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House Bill 373 will exempt police body camera footage from being released publicly. Video footage will be exempt if it contains video of the interior of private homes, medical facilities, women’s shelters, jails, shows a dead body, evidence of sexual assault, nude bodies or children.

New law limits release of police body cam footage

Seeing police body cam footage has become routine over the past several years. Whether it’s in the news or on the latest episode of “Cops,” the general public has become accustomed to seeing these videos. A new state law that takes effect on Saturday will limit access to some of this footage.

House Bill 373 will exempt some police body camera footage from being released publicly. Video footage will be exempt if it contains video of the interior of private homes, medical facilities, women’s shelters, jails, shows a dead body, evidence of sexual assault, nude bodies or children.

According to the bill, it does not include footage from dashboard mounted cameras used in the course of “clandestine investigations.”

Middlesboro Police Chief Jeff Sharpe said he expected something like this to be on the horizon.

“I think a lot of us have been waiting for legislature to do something about that. The big concern for any agency looking into this is, of course, the cost of (body cameras) to start with and then the storage issues…and the privacy issues from releasing body cam footage,” said Sharpe. “When you have a body cam policy, if it’s worth anything, then you’re turning it on any time you’re interacting with the public.

“When we’re going into these people’s homes and they’re having family problems and things like that, personally speaking I don’t think that should be public record —unless there is some law enforcement-related issue or complaint against an officer.”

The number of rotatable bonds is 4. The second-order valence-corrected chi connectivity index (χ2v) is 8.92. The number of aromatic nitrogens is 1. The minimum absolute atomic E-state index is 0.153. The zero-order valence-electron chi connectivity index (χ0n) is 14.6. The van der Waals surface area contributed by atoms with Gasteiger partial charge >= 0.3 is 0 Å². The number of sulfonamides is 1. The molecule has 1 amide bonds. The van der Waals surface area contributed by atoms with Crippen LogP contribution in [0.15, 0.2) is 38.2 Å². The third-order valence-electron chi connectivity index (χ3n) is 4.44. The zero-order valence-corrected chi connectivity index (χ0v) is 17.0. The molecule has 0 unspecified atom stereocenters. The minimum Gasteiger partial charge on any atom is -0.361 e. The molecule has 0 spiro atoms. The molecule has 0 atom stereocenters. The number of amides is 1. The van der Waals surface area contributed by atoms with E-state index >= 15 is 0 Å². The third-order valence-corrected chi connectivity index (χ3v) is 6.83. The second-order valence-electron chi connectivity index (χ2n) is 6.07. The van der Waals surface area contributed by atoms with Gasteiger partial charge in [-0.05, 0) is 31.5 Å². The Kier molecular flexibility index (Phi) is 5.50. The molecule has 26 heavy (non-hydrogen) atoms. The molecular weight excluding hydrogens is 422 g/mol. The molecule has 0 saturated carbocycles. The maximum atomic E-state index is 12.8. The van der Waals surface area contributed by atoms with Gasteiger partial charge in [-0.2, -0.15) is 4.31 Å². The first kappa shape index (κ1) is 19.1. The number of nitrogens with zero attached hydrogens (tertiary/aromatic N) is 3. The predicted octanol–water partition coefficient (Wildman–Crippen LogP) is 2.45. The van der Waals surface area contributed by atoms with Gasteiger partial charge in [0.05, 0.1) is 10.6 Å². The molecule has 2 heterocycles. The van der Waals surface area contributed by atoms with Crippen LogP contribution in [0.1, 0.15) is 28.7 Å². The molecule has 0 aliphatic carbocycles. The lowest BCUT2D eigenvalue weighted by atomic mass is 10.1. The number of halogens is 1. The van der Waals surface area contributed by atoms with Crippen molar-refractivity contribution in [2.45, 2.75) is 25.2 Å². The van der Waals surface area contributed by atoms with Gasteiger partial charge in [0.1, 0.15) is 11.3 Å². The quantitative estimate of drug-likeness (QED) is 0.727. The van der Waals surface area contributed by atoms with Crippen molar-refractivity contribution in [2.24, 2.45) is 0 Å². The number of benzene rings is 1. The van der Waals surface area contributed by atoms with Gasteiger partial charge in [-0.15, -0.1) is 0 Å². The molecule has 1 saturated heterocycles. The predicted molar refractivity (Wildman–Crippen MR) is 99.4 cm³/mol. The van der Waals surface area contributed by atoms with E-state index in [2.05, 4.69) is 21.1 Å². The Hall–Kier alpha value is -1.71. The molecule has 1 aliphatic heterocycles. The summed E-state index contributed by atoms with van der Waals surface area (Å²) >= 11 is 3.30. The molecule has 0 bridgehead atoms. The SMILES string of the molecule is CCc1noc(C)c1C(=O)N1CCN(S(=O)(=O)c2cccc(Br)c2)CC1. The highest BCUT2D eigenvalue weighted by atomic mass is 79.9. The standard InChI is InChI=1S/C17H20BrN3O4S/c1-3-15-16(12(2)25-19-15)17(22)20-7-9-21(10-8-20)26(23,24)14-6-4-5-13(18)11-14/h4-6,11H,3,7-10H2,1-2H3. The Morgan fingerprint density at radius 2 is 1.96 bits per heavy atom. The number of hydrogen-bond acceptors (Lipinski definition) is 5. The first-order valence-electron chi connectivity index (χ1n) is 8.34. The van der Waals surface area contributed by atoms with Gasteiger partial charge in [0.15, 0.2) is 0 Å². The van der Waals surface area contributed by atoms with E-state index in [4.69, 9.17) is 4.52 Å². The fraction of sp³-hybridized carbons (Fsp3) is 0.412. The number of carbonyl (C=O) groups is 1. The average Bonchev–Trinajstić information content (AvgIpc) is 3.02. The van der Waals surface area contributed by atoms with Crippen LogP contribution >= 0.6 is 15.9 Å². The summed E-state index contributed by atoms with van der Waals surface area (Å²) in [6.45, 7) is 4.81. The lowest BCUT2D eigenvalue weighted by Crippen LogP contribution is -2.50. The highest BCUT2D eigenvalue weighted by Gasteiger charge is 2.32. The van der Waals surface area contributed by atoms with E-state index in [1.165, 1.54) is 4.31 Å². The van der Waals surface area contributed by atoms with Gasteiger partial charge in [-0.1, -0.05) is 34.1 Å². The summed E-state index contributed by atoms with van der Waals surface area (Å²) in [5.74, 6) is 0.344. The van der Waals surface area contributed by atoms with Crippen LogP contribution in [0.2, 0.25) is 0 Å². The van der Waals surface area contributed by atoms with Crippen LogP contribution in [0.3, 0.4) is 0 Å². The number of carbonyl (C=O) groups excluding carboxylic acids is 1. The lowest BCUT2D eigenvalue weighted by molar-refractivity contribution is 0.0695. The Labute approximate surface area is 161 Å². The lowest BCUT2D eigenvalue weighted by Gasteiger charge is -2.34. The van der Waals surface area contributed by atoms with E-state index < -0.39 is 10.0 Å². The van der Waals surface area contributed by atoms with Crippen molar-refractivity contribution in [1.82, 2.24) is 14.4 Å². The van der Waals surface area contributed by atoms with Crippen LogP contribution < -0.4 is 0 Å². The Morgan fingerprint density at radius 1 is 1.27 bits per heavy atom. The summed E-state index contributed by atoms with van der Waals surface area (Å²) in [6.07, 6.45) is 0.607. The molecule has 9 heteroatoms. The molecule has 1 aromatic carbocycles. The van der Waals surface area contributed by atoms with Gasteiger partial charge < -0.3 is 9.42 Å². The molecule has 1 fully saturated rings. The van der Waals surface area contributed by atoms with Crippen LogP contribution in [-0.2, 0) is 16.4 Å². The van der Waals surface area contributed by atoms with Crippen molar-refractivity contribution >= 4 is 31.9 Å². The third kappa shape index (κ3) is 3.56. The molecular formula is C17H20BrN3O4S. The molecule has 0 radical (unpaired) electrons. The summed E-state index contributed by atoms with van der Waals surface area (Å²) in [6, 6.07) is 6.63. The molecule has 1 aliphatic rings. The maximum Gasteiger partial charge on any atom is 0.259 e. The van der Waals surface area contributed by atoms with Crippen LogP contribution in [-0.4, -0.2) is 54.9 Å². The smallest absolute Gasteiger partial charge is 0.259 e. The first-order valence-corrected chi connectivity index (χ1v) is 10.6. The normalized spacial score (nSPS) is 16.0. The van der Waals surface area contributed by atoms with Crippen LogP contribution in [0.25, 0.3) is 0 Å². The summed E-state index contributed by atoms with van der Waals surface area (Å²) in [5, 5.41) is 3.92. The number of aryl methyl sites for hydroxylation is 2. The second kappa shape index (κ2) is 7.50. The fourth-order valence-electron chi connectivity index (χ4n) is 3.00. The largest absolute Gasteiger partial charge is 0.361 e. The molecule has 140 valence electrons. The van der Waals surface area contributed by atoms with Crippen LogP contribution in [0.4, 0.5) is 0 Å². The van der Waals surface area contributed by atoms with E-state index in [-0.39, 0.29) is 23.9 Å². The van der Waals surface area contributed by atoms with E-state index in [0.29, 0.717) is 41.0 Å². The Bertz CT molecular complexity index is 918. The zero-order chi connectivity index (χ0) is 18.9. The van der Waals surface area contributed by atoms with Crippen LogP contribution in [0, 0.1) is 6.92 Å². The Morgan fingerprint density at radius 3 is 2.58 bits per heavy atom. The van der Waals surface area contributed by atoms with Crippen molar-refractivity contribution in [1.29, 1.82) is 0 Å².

Sharpe said something like House Bill 373 is what many agencies have been waiting for before deciding whether or not to purchase body cameras.

“I have not read the final version of the law yet. I want to look at that and see where we are going from there,” said Sharpe. “But, I do think you will see some more agencies that try to get into it now that we’ve got some kind of guideline on what we have to keep and what we have to release.”

Bell County Sheriff Mitch Williams agrees with Sharpe that the important aspect of the new law is to protect the privacy of individuals involved.

“Some stuff you don’t want people to see,” said Williams. “I can see the point of not letting somebody see the layout of the inside of somebody’s home. I have absolutely no problem with the release of any video as far as the actions of the law enforcement.”

Neither the Middlesboro Police Department or the Bell County Sheriff’s Office currently have body cameras.